Bulgarian architect Hristina Hristova has designed a tiny holiday home for herself and her husband that can be towed on a trailer so they can avoid the crowds along the country's built-up coast (+ slideshow).
The nine-square-metre mobile home was designed by Hristina Hristova as a more affordable and flexible alternative to a fixed holiday house. She named it Koleliba, an amalgamation of the Bulgarian words for hut and wheel, and spent €8,500 (approximately £6,240) building it.
"The idea was born out of our desire to stay away from the crowds and the concrete of the five-star beach resorts, and spend time somewhere calmer and closer to nature," said Hristova.
"Our limited budget as a young family kept the idea of buying a plot and building on it distant and impossible – and by doing so we were just going to be part of the concrete army invading the seaside – so we opted for making our retreat on wheels," she added.
The hut has an internal ceiling height of 2.4 metres, similar to the height of a standard room, and contains a sofa bed, a kitchen and a toilet at one end, which is separated by a plywood door added after the photographs were taken.
Full-height glazing was also added on one side to make the space feel bigger.
"The standard height of 2.4 metres as well as the substantial glazing make this tiny project feel more like a spacious house," said Hristova. "The light coming from the full-height windows allows the amazing sea views to become a dominant part of the interior."
Outside, a timber plank can be attached to the edge of the hut to create a bench, and a canvas tarpaulin can be rolled out from behind a panel at the side to create a canopy for outdoor dining.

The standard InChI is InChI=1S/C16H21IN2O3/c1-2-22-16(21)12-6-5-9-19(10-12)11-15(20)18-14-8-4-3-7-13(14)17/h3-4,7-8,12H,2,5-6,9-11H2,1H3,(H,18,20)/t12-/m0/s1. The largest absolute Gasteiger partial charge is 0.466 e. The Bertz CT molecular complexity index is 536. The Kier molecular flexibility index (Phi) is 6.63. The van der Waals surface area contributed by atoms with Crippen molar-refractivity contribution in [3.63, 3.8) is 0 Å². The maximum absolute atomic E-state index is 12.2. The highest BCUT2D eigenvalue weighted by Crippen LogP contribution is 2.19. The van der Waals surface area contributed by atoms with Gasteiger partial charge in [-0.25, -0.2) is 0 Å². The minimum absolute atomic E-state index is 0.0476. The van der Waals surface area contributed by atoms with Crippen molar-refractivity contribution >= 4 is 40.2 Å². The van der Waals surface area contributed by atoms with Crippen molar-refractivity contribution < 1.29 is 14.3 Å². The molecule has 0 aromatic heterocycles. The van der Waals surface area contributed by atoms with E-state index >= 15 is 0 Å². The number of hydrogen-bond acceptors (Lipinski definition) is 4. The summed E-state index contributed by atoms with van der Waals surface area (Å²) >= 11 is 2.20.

"The main goal of this project was to make us spend more time outside and make up for the murky, rainy, winter days in the office, so we made the exterior a natural continuation of the interior," said Hristova.
"A big bench spanning across the main facade creates enough space for our dear friends when they visit, and under the canopy we can spend long afternoons drinking chilled wine."
Other portable homes completed in recent years include a prefabricated house in Spain that can be erected in just one day and a hut on an eroding stretch of New Zealand's coast, which is built on sleds so it can be towed away when the water rises.
Koleliba was built with Bulgarian kiln-dried pine, which was treated with oil rather than lacquer to retain the look, feel and scent of bare timber.
"Unlike lacquer, which mainly aims to entirely seal the surface of the wood, the oil infiltrates the timber fibres, making them stronger and more resistant," explained Hristova. "This oil allows the timber to breathe and keep the smell of freshly cut wood."
The hut weighs two tonnes, and Hristova reduced the amount and size of timber used to make it as light as possible.
This is the first project she has designed and built on her own, and she has since had interest from others seeking a simpler way to explore Bulgaria's coast.
"After the fall of communism, the government was not dictating what could be built, so resorts that sprang up were overcrowded and looked like a big mass of concrete, with poor infrastructure between them, and bad traffic," she told Dezeen.
"This is our response to the invading consumerism that encourages us to always want our homes bigger, better and unnecessarily luxurious," she added.
"It's a step back to a simpler life without excesses but full of free time, happy moments and friends, which we often have to sacrifice in our never-ending drive for more."
Photography is by Deyan Tomov.